The first we hear of Paul in Acts, he held the coats for the men who stoned Stephen. Shortly after this account, he is recorded dragging men and women off to prison for believing in Christ. Eventually, he is given permission to seek out Christians in Damascus.
After a vision, losing his sight, then miraculously having it returned to him, Paul does a complete 180. From that moment on, he teaches everyone he meets of Christ. A significant portion of the New Testament was written by him. A great deal of Christian thought can be traced to his writings.
Paul wasn’t immediately accepted by Christians. And even long after, there is evidence of disagreement between some of Christ’s original apostles and Paul. Conflicts that have shaped Christianity can be traced to competing ideas from the Pauline epistles and the authors of the other New Testament letters.
Regardless, Paul – a fervent enemy of Christianity – became one of its major proponents. He helped make this strange fringe religion palatable to an educated Greek populace throughout the Roman Empire. I don’t think it’s an exaggeration that Christianity would not have survived without Paul.
A similar figure appears in the Book of Mormon. Alma is the high priest over the church among a group called the Nephites. His son, also named Alma, rebels against his father’s teachings. Alma the Younger strove to persuade people to reject his father’s teachings.
One day, however, Alma has a vision, falls into a coma-like state, and miraculously recovers. Upon waking up, he spends the rest of his life teaching everyone about Christ. He becomes high priest and nearly half of the longest book in the Book of Mormon is about him traveling around the Nephite lands teaching the people. One of the most powerful sermons in the Book of Mormon, Alma 32-33, is given by Alma. Alma’s teachings helped unite the people just before a major war broke out with the Nephites neighbors. After the war resolves, his descendants continue to teach about Christ among the Nephites and their neighbors for the next century and more.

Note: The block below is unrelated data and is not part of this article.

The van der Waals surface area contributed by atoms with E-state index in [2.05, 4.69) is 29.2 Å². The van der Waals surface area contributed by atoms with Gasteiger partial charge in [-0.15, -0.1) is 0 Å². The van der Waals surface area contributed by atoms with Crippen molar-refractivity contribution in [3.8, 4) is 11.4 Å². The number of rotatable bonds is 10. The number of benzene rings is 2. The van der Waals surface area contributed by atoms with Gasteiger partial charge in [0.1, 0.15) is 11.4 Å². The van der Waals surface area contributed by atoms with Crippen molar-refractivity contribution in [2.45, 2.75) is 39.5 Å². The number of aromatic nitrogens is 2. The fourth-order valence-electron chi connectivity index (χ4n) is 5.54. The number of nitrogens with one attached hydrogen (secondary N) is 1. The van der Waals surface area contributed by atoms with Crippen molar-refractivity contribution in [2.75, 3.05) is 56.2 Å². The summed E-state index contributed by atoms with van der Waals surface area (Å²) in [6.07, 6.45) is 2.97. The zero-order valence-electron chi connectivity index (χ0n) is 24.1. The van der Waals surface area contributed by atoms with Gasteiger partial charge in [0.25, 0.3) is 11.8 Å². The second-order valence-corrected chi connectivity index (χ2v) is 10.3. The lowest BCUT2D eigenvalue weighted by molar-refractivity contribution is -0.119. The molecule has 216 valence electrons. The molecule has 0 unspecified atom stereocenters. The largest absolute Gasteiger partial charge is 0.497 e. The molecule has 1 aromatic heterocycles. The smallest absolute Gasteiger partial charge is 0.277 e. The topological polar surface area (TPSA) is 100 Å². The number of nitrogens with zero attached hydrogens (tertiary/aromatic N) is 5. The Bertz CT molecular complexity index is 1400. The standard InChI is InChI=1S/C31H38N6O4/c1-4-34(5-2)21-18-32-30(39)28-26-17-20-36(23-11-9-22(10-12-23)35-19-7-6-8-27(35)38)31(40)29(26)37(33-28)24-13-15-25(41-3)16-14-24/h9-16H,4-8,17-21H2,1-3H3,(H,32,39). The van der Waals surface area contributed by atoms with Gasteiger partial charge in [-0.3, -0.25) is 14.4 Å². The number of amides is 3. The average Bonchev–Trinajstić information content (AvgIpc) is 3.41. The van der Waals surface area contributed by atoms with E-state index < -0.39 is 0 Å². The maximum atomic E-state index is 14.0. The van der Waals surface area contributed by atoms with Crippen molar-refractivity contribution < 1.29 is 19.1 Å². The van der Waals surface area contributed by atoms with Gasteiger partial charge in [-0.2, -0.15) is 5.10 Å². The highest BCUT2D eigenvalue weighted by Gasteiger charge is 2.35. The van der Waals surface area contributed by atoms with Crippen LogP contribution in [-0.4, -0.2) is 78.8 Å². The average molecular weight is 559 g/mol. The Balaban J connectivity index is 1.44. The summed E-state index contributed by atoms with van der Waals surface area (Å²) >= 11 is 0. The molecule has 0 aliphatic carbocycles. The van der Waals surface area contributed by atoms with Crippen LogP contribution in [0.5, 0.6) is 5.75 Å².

What would have happened if the New-Testament-era Christians had rejected Paul because of his earlier persecutions? What would have happened to the Nephites if they had rejected Alma because of his rebellious teenage years?
As a teenager, I was pretty judgmental of people who made different choices than me. I’ve fought hard to escape that tendency. For a time I thought this was a conservative Christian trend. But I’m finding that is definitely not the case.
Rejecting those who have thought or acted differently is simply, as the Book of Mormon puts it, the natural man. Everyone is equally susceptible to it. The only answer is to, as Christ did and taught, love one another. We must forgive. We must reject ideological tests or seeking some sort of purity from others. The reality is, we will never find it.
If we want to advance the world, we need to spend our time learning what is best, living what is best, and patiently persuading others to do what is best. Any other course inevitably ends in crusades, holy wars, purges, and tyranny. And whether that is performed by right or left, it is always wrong.